Chief of Stuff Inaugural Update
Welcome to Issue #1
As this is the first update it’s a bit on the longer side, but I expect each one to vary slightly as I work through all the great STUFF that’s out there!
Here’s what awesome stuff is covered:
A brief history on tie-dye
Some new news
What’s worth watching
Some stuff to make you laugh
... and a project I’m working on !
Stuff to Know:
The Brief Origins of Tie-Dye in American Culture
This all started because I recently hosted a tie-dye party and was surprised to discover that my friends had never done tie-dye before! Maybe it’s because I’m a product of summer camps or because we did lots of crafts growing up, but I love to tie-dye! We even did it as a planned activity during my sister’s bachelorette last summer. It’s an easy, colorful way to express yourself and impossible to mess up. There’s literally no “right” way to tie-dye! See the pics below.
Tie-dye seems to be experiencing a resurgence of late and was even touted in Vogue as a top trend. It’s everywhere! It also represents something very unique - a symbol of rebellion by the younger generations. This sparked my curiosity and led me to dig into the history of tie-dye in America a little further.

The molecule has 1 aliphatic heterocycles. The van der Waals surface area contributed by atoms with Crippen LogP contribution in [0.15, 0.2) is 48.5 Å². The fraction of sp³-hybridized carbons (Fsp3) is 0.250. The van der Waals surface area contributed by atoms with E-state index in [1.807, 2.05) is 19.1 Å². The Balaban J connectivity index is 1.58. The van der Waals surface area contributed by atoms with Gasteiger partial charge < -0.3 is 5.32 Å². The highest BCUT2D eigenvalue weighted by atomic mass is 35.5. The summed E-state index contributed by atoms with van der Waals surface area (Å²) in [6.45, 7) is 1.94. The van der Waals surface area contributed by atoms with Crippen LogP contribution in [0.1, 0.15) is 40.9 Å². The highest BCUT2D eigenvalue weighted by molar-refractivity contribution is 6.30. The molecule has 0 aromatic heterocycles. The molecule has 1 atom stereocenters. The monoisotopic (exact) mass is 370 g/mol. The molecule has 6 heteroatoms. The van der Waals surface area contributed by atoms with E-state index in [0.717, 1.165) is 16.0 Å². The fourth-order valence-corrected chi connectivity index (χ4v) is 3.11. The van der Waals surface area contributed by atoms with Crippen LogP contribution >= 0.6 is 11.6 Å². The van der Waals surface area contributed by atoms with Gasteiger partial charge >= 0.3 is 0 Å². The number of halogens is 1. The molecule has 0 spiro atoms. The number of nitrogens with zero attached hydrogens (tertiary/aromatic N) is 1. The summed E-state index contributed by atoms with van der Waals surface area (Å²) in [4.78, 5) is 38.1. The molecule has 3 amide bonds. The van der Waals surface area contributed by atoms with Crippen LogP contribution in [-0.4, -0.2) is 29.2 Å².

Modern tie-dye became popularized and is largely associated with the 1960s counterculture - Woodstock, the Grateful Dead, psychedelia. As younger generations pushed back against acts of violence, cultural uniformity, and materialism in favor of love, compassion, and individualism, nearly everything—became an opportunity for self-expression. Conveniently RIT Dyes introduced easy dying at a time when society was rejecting societal norms and harsh restrictions following the civil unrest of the 1950s. The dyes allowed anyone to participate in the movement and create their own symbols of peace and love. In fact, RIT even funded several artists to produce tie-dye shirts to sell at Woodstock. Popular rock musicians such as Jimi Hendrix and Janis Joplin became symbols of the Woodstock movement, dressed in their own unique swirls of psychedelic colors. For many tie-dye represented a universal necessity for love and compassion in a turbulent political time filled with civil unrest, a lack of justice, political scandals, and the Vietnam War.